Once again, the Law of Unintended Consequences makes an unintended appearance in education.
It happens all too often. Years ago, Arizona decided to make passing the AIMS test a requirement for high school graduation. Oops! The initial test was too difficult. Result? Water the test down. Still too hard? Yikes! Result? Give the kids another way to graduate without passing any of the three tests.
Among the latest education reform crazes is to put more technology in schools. Online classes in some states are even required for high school graduation. And schools have been encouraged to allow kids to use their smartphones in class.
Of course, the intention is to take advantage of the Internet, to allow the kids to research online, knowing that these same kids already have more expertise in surfing the net than do most of their teachers. This idea has caught on across the country, and is gaining popularity in East Valley districts, with Gilbert Unified School District naming several of its schools as pilots for this program.
Before we jump on the smartphone as an education tool bandwagon, however, we should consider the unintended consequence: putting teachers in a potential legal bind.
As the result of another trend in education: the anti-bullying campaign.
It’s a worthy cause: Kids, as we all know, can be cruel, and texting and Facebook allow kids to exert that cruelty in novel ways.
But how does an anti-bullying campaign put teachers at risk? An addendum to a law designed to decrease the bullying. It’s called the Children’s Internet Protection Act, and while it’s a noble idea, it is nearly unworkable. Given some of its provisions, it leaves teachers potentially liable both criminally and civilly.
According to recent articles, under the CIPA, schools in Arizona “must teach cyberbullying, monitor online chats, and keep tabs on social media in schools.”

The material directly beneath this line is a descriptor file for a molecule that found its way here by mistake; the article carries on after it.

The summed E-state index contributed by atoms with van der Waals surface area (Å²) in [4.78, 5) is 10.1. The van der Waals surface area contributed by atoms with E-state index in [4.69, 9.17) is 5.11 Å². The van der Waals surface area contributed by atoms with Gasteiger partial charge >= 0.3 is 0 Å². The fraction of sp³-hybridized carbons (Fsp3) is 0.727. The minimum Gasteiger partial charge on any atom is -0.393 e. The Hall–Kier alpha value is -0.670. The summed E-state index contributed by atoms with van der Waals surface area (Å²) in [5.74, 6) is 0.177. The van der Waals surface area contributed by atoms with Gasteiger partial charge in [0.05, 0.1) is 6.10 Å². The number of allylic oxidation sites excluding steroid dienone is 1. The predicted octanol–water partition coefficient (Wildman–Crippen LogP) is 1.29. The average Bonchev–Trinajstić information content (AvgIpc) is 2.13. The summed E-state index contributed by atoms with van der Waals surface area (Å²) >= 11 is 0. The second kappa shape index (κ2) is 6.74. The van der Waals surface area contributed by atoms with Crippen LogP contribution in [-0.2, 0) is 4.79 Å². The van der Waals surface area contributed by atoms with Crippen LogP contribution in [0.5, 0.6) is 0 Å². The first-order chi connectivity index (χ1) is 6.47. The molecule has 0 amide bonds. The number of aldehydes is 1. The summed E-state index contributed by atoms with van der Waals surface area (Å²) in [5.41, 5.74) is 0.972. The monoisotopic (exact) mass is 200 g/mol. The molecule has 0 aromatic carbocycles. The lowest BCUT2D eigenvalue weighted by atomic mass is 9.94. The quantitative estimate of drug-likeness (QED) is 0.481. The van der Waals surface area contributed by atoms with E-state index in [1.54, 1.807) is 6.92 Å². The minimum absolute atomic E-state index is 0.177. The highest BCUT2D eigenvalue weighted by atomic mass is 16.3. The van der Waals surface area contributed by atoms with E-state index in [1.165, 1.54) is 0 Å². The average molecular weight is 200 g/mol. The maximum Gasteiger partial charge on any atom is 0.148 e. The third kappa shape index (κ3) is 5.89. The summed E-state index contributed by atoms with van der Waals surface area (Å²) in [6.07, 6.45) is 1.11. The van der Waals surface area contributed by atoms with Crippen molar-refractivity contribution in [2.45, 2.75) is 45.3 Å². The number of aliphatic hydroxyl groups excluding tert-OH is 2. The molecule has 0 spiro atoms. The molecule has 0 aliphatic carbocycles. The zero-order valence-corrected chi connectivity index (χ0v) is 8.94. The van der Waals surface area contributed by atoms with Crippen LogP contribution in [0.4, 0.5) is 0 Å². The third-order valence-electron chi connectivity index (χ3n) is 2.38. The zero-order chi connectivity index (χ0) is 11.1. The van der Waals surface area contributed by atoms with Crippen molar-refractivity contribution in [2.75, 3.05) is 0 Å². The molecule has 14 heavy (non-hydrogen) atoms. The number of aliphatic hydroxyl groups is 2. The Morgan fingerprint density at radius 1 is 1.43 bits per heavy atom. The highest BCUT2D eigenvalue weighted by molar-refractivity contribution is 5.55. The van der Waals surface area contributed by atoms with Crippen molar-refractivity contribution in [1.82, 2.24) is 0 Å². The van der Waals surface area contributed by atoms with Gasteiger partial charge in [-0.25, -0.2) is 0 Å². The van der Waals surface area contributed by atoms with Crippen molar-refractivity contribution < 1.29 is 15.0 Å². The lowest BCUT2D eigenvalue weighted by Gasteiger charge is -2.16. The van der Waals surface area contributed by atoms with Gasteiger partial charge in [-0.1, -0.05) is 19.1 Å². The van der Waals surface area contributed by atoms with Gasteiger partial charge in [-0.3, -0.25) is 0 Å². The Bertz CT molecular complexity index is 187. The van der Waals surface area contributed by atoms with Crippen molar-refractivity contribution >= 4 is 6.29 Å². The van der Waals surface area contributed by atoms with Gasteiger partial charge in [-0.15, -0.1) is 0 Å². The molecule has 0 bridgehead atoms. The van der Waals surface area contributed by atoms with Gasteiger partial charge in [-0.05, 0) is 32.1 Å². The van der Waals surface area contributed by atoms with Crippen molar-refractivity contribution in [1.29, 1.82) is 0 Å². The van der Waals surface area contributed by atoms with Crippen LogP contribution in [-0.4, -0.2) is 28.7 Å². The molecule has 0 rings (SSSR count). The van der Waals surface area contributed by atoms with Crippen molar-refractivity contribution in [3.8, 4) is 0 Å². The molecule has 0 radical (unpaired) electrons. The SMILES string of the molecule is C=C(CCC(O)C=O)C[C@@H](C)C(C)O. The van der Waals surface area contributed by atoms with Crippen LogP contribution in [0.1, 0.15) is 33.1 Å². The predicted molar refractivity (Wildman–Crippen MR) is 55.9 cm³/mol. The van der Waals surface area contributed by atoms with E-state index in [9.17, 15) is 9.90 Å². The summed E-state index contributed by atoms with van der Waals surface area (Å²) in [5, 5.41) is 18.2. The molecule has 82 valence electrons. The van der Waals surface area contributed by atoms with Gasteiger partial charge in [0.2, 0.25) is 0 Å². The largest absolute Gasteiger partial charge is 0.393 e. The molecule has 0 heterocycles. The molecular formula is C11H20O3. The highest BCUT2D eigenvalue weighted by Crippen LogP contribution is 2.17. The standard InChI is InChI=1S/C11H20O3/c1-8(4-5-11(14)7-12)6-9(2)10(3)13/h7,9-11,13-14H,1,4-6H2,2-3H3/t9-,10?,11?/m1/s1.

Which, of course, is a disaster in the making.
Imagine the classroom full of kids using their smartphones to do research on the ecology of forest fires. Thirty-some kids and one teacher, the teacher helping kids with their research, the kids ostensibly online searching resources. But kids being kids, some are texting instead of researching. Kids are good at hiding what they’re doing, after all, and no one can expect a teacher to be able to monitor all the students’ smartphone use all the time and still help kids. And maybe one of those kids texting is sending a threatening text to another student. Or is sexually harassing someone with his sexting.
The victim goes home, shows the parents the offensive texts, and the parents perceive that as a threat. Or worse, let’s say the kid sending the text meets the victim after school and beats the victim.
The texts came from that science teacher’s classroom: Does that make the teacher liable for the beating? Will the teacher be subject to a lawsuit from the parents for not “monitoring online use” by the bully in the class who sent the text?
I don’t know the answers to these questions, and the FCC, the agency in charge of the law, gives little clarification.
But we have a few weeks before school begins, and districts clearly need to find out. Because as school starts, teachers certainly will want to know just what their responsibilities are. And if they are indeed either criminally or civilly liable for online bullying done in their classes, which teacher will want to encourage kids to use their smartphones?
Because here’s what teachers are hearing: Encourage your students to use their smartphones in class, but if they misuse them, you’re in deep trouble.
Mike McClellan is a Gilbert resident and former English teacher at Dobson High School in Mesa.